The right to a quality education

by Carol Kocivar | December 12, 2021 | 4 Comments
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What should California’s constitution say about education quality?

Should every California student have a right to a high quality education?

It’s a no-brainer, right? Doesn’t everyone want to make sure our children have a high quality education? I know I do.

Universal education is proof of our belief in social mobility, and the idea that America is a meritocracy. Public education is the single largest function of government, an ongoing project for each generation to pay it forward and prepare the next.

Despite all that, California’s constitution is virtually silent about the quality of the education students should get. It says that schools should exist, and that they should be free. But there is no specific language about quality.

In 2022, California voters may be asked to weigh in on the question of whether students should have a constitutional right to a high-quality education. This issue has some history, and the proposed initiative includes some important limitations. In this post we’ll review the background of the issue with a short, easy tour through some California court decisions that matter a lot.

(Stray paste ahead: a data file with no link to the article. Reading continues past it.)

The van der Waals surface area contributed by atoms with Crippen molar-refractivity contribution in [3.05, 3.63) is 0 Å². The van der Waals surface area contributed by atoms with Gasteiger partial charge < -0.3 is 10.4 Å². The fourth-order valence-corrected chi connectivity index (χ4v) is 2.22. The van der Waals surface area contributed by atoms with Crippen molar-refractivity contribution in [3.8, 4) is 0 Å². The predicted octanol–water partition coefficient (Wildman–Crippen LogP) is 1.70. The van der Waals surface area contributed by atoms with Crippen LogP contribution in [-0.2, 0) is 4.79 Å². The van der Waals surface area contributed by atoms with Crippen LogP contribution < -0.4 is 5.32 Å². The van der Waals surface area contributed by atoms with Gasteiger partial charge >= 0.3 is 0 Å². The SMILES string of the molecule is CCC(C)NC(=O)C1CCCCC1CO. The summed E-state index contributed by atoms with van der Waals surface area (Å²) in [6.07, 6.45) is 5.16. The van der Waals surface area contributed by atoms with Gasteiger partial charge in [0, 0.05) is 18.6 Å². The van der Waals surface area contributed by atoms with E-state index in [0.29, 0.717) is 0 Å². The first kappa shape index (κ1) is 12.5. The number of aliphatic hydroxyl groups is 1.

Education in state constitutions

Each state’s constitution says something different about education, and the role of the state in providing it. These provisions vary a lot from state to state, and they can influence the way that courts rule on questions about how school systems are funded and administered.

Education advocates in other states have successfully sued for greater and more equitable school funding, referring to the wording in their constitutions. Courts in New York, New Jersey, Kentucky, Ohio, Massachusetts, and Michigan have ordered the legislature to step up and provide the funding students need.

In California, this kind of lawsuit has been tried, but failed. Twice.

Read this section of the Constitution. What does it mean to you?

California’s responsibility for education is described in Article IX of the state constitution, adopted in 1879. The important sections are below. Read carefully, like a judge. Are there words that specifically say or infer that the state owes students the right to a high quality education? Remember your answer.

What California’s constitution says about education quality

Sec.1